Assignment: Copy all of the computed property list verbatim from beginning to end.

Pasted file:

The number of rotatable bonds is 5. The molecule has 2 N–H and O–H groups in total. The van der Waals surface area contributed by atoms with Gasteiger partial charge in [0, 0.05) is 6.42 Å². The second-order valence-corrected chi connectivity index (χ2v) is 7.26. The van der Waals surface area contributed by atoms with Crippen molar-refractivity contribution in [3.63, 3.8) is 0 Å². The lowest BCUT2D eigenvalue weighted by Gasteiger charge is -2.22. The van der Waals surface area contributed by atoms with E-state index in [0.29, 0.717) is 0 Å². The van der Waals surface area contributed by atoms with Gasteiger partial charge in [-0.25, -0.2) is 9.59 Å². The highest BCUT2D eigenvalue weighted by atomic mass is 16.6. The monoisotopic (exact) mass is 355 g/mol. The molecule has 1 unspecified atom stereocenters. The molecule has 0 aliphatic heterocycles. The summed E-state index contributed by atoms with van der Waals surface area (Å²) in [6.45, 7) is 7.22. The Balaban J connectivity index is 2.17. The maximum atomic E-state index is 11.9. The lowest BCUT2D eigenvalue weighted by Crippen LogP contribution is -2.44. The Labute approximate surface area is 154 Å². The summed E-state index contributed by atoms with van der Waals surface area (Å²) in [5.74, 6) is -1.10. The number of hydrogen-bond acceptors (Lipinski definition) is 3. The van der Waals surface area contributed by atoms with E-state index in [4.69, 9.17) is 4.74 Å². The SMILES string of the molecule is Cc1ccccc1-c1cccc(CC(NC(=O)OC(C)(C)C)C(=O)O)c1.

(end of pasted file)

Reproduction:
The number of rotatable bonds is 5. The molecule has 2 N–H and O–H groups in total. The van der Waals surface area contributed by atoms with Gasteiger partial charge in [0, 0.05) is 6.42 Å². The second-order valence-corrected chi connectivity index (χ2v) is 7.26. The van der Waals surface area contributed by atoms with Crippen molar-refractivity contribution in [3.63, 3.8) is 0 Å². The lowest BCUT2D eigenvalue weighted by Gasteiger charge is -2.22. The van der Waals surface area contributed by atoms with E-state index in [0.29, 0.717) is 0 Å². The van der Waals surface area contributed by atoms with Gasteiger partial charge in [-0.25, -0.2) is 9.59 Å². The highest BCUT2D eigenvalue weighted by atomic mass is 16.6. The monoisotopic (exact) mass is 355 g/mol. The molecule has 1 unspecified atom stereocenters. The molecule has 0 aliphatic heterocycles. The summed E-state index contributed by atoms with van der Waals surface area (Å²) in [6.45, 7) is 7.22. The Balaban J connectivity index is 2.17. The maximum atomic E-state index is 11.9. The lowest BCUT2D eigenvalue weighted by Crippen LogP contribution is -2.44. The Labute approximate surface area is 154 Å². The summed E-state index contributed by atoms with van der Waals surface area (Å²) in [5.74, 6) is -1.10. The number of hydrogen-bond acceptors (Lipinski definition) is 3. The van der Waals surface area contributed by atoms with E-state index in [4.69, 9.17) is 4.74 Å². The SMILES string of the molecule is Cc1ccccc1-c1cccc(CC(NC(=O)OC(C)(C)C)C(=O)O)c1.